dustin wells

Do you not want to pay taxes?  Does anyone?  Not really.  Maybe you can avoid paying taxes if you file suit against the IRS or an injunction against tax collection but if you do you’re going to need relief from the Anti-Injunction Act.  Have you ever heard of the Anti-Injunction Act (AJA)?  I haven’t and I worked for IRS for more than 8 years! Moreover, do CPA’s or other tax professionals know what the Anti-Injunction Act is? Doubtful but for good reason.

The Anti-Injunction Act was passed around the Civil War but is now becoming relevant with a current lawsuit moving forward through the lower 6th Circuit courts.  The AJA was passed to help Congress via the Treasury Department to collect income taxes.  The AJA basically shields the Treasury – aka the IRS – from lawsuits being filed against it prior to assessing federal taxes.

The AJA disallows taxpayers from hampering Treasury actions from collecting taxes but not regulations before those regulations and/or deficiencies before they’ve been assessed.  The AJA was passed after the initial federal income tax law was passed to prohibit individuals to bring suit against Treasury prior to any tax or penalty assessment by the IRS.  But recently, the US Supreme Court has allowed a lawsuit to move forward with more briefs expected before the new session begins in the fall so that the Court will issue an expected final decision as to what taxpayers can bring suit against the Department of Treasury.

In summary, Treasury issued notices requiring certain insurance transactions to be reported to the Service based on believed abuse by taxpayers and insurance agencies utilized. So the parties involved have brought suit against the Treasury prior to any tax being assessed.  This case brought forth recently sparks a lot of debate at the lower courts and could possibly have sweeping changes to treasury regulations and the collection of tax actions utilized today.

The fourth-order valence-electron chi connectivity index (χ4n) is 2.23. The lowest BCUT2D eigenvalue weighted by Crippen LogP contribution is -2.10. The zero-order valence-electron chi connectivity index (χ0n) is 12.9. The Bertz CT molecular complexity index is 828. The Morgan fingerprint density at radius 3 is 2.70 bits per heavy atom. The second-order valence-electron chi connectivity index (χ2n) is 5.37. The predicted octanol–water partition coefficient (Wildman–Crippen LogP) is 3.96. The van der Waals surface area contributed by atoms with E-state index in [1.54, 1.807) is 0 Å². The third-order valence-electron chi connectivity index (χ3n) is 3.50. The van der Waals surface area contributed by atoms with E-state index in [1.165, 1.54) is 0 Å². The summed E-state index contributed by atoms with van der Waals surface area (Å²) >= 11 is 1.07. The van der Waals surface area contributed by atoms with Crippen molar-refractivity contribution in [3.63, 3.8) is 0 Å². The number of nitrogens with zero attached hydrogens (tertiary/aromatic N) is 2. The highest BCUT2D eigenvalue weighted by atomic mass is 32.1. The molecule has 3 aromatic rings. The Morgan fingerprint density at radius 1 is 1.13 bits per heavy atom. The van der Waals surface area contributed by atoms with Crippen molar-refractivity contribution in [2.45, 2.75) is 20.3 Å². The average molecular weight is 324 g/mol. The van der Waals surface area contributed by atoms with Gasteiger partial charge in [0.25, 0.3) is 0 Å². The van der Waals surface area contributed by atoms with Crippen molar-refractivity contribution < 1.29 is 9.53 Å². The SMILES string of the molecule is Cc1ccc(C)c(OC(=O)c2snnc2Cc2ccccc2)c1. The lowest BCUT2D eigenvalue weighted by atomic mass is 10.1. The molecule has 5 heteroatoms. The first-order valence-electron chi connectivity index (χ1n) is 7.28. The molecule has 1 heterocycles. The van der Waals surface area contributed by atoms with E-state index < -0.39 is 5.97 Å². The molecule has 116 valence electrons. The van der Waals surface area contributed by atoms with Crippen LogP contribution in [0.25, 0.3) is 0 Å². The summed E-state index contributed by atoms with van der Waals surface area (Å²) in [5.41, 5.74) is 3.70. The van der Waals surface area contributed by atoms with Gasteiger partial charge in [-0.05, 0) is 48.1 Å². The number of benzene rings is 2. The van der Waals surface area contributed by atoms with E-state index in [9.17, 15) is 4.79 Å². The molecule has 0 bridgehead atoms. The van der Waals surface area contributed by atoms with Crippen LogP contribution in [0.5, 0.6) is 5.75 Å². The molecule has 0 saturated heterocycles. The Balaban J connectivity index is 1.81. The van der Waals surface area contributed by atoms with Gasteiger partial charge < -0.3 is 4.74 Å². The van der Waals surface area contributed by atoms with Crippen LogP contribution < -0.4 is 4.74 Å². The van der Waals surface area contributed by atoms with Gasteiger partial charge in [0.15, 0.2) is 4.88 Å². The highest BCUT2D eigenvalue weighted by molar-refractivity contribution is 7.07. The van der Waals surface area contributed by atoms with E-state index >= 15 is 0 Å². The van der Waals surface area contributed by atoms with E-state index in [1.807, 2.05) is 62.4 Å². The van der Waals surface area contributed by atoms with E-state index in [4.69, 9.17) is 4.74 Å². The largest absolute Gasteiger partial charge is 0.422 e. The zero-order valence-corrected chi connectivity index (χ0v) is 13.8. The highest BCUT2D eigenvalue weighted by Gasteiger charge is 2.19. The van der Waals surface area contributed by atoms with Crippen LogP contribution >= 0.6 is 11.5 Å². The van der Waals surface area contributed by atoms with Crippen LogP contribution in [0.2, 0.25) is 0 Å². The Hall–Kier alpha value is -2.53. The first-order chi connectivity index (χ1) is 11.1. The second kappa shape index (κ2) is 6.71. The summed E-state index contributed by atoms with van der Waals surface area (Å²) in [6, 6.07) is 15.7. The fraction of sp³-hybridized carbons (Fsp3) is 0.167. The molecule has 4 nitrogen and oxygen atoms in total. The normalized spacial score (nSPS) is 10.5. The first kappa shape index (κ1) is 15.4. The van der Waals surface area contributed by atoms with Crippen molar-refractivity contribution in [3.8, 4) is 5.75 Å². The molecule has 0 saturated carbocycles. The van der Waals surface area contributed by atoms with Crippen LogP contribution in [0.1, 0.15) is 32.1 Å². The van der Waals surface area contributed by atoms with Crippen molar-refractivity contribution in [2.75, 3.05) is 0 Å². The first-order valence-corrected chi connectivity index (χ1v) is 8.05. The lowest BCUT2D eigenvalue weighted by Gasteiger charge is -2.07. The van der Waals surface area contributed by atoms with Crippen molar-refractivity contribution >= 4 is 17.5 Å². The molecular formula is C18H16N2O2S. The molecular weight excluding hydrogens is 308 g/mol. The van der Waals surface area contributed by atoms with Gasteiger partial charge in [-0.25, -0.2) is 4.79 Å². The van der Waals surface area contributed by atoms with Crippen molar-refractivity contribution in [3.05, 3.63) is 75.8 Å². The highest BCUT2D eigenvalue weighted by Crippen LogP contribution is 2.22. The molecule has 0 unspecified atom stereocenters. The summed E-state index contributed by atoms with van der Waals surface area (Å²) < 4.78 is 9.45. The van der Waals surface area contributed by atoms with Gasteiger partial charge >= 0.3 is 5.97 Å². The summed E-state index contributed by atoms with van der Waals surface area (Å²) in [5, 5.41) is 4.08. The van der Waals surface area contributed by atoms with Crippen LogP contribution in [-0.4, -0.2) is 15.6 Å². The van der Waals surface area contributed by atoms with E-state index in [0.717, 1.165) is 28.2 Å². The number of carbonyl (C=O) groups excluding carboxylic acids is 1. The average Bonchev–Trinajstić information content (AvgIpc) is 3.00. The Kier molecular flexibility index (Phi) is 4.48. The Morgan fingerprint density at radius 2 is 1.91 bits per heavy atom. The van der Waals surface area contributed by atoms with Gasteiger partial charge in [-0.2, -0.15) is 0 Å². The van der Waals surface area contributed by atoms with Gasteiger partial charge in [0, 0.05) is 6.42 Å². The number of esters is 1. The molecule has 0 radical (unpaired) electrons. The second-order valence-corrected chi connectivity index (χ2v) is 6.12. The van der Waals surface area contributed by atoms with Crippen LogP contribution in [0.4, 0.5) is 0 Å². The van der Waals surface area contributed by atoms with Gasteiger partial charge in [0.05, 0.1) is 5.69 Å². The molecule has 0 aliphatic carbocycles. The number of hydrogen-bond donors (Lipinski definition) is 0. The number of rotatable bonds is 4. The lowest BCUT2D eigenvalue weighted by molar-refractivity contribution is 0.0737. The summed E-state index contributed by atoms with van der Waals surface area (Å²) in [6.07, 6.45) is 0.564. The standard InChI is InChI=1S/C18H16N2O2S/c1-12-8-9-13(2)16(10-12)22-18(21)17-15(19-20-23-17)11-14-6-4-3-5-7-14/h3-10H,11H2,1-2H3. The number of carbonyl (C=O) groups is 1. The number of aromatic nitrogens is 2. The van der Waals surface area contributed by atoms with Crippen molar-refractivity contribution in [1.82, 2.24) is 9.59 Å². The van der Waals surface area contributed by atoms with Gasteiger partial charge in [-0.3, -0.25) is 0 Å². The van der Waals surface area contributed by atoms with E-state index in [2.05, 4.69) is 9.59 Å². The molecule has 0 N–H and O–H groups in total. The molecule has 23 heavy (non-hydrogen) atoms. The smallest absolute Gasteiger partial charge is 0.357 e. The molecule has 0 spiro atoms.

Critics say the “modern administrative state” did not exist when this law was passed and all the accumulated laws, treasury regulations, etc. do not have anything to do with collecting taxes such as the earned income tax credit and more and more regulations passed on nontaxable entities.

Contrastingly, proponents argue Congress can always pass a law if they do not want Treasury to have this type of protection.  However, Congress has not moved to pass such a law yet.  If the Court sides with this lawsuit a larger bag of worms (and lawsuits) will be more and more as to require Treasury to defend itself in Court prior to tax assessment actions.

However, if the Court sides against the lawsuit more and more clarity would be brought forth with protections granted Treasury with this Act being solidified and pressure placed on Congress to pass a law or law(s) further regulating or limiting Treasury tax collection actions.

So… what’s next? It depends.  It depends how far is SCOTUS willing to go if at all to side with the critics of this lawsuit.  But it appears the case will be heard by SCOTUS per case allowed to move forward currently with more briefs to be filed with the Court as well as more arguments to be heard in the fall by the US Supreme Court justices.  All for an act no one even knew about!

Reference SCOTUS May Curb Treasury Civil War-Era Lawsuit Shield. Bloomberg Tax – Talk Tax (5-28-20)

Author: Dustin Wells

Dustin is an Enrolled Agent with the Strothman and Company Tax team and has been with the Firm since 2019. He has nine years of experience working for the Internal Revenue Service before transitioning his career into public accounting. Utilizing his IRS experience he specializes in assisting clients with tax representation at the federal, state, and local levels in addition to his tax preparation and planning work.
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